Given a choice, my mother preferred not to travel. She enjoyed being in new places, visiting family members and taking in the occasional entertainment, but she despised the process of getting from point A to point B. Packing for a trip was agony – so many decisions needed to be made! Even getting the house cleaned and put in order before leaving created high anxiety, but it had to be done. What if you died on the road? Certainly you wouldn’t want strangers roaming through your bedroom, running their fingers over a dusty night stand and telling one another you were slovenly.
As for those hours in the car, there weren’t enough magazines, knitting projects or books in the world to overcome her impatience. Sometimes she seemed to be thinking, “If only I could close my eyes and discover when I opened them this misery had passed.” Other times, she put her feelings into words: “If I’d known it was going to take this long to get there, I would have stayed home.”
Now and then someone with an inclination to tease would call her “Dorothy”, and everyone understood the reference. She’d just laugh and say, “If someone gave me a pair of ruby slippers, I’d be out of Oz in a minute. Being able to click my heels and go would make life a whole lot easier.”
Now, Dorothy’s Kansas lies far behind, as do Nebraska, Oklahoma and Texas. We’re in Iowa, Mom and I, in a lovely aerie only a few miles from the house in which I grew up. There are squirrels and birds, tree frogs at night and lovely, cool air filled with drifting autumn leaves and moonlight. Soon there will be family arriving, a tender commitment to a final resting spot next to her husband, my father, and at last, a final goodbye.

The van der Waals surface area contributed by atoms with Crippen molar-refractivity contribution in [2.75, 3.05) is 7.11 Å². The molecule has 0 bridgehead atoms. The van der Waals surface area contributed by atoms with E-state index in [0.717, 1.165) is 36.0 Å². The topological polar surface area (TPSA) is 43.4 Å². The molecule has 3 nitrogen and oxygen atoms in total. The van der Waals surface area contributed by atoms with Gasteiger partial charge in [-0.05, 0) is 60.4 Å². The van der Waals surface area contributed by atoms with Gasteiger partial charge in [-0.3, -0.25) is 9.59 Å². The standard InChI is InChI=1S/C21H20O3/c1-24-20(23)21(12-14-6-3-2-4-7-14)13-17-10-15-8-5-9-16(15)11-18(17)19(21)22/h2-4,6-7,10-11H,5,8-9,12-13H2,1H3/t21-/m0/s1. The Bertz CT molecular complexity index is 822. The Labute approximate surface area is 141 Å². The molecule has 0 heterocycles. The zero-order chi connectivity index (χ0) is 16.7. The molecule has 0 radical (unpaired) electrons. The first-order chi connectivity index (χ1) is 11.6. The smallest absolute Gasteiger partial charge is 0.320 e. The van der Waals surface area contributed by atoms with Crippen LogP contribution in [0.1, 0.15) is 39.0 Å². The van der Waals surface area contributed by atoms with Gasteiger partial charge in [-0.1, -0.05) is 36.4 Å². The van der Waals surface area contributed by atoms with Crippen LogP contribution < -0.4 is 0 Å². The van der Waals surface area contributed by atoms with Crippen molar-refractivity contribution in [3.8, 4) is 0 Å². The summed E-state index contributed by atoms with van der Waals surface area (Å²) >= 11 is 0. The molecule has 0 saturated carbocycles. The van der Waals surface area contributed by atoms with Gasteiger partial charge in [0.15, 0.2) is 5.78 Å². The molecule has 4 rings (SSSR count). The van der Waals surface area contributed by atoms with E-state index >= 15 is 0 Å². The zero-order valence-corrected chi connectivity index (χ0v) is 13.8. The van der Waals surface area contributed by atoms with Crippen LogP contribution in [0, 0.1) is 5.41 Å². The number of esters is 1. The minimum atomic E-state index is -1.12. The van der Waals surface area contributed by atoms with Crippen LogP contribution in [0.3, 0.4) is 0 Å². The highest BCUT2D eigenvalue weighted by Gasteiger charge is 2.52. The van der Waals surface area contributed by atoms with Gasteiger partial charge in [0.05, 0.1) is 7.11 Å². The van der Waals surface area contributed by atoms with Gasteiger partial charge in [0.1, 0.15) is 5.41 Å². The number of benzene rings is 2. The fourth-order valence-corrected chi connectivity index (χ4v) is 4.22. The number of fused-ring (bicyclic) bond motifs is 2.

It’s impossible not to smile at the irony of it all. Even without any heel-clicking, Mom’s last trip has been her easiest in years. No slightly impatient daughter stood in the doorway, asking, “Aren’t you ready yet?” There wasn’t any last-minute fussing about which shoes to take, or confusion about plans. Even the mysteriously difficult issue of what to wear while traveling was resolved for her by friends in her knitting group. Digging into her stash of yarn and using her own needles, they knit and crocheted a drawstring bag, just the right size to embrace a small box of ashes. Passing around the completed bag, they added personal notes meant to accompany her on her way:
“Wanda, Watch over us and enjoy knitting – we miss you.”
“I am short. Wanda was short, so we figured short people have more fun – have fun knitting in heaven!”
“You were such a gentle, gracious lady. I enjoyed knitting with you and you will be missed.”
“May you enjoy knitting forever.”
My original intent, to complement their knitting with a needlepoint cover for the box containing her ashes, was overly ambitious. Without time or skill to do it properly, I contented myself with a small, needlepointed brooch bearing her initial. Pinned onto the knitted bag, it makes me smile with satisfaction. Mom always swore, sometimes with laughter and sometimes in apparent seriousness, that she would be taking both her knitting and needlepoint yarn “stashes” with her when it came time to move on. Now that the time has come, at least a part of that stash is going with her – a token of all the warmth, love and appreciation she engendered here on earth.
She may have hated travel, that mother of mine, but at this end of her days she’s traveling in style, wrapped in warm, fuzzy love by those who cared for her. If, as they say, home is where the heart is, then surely she is at home.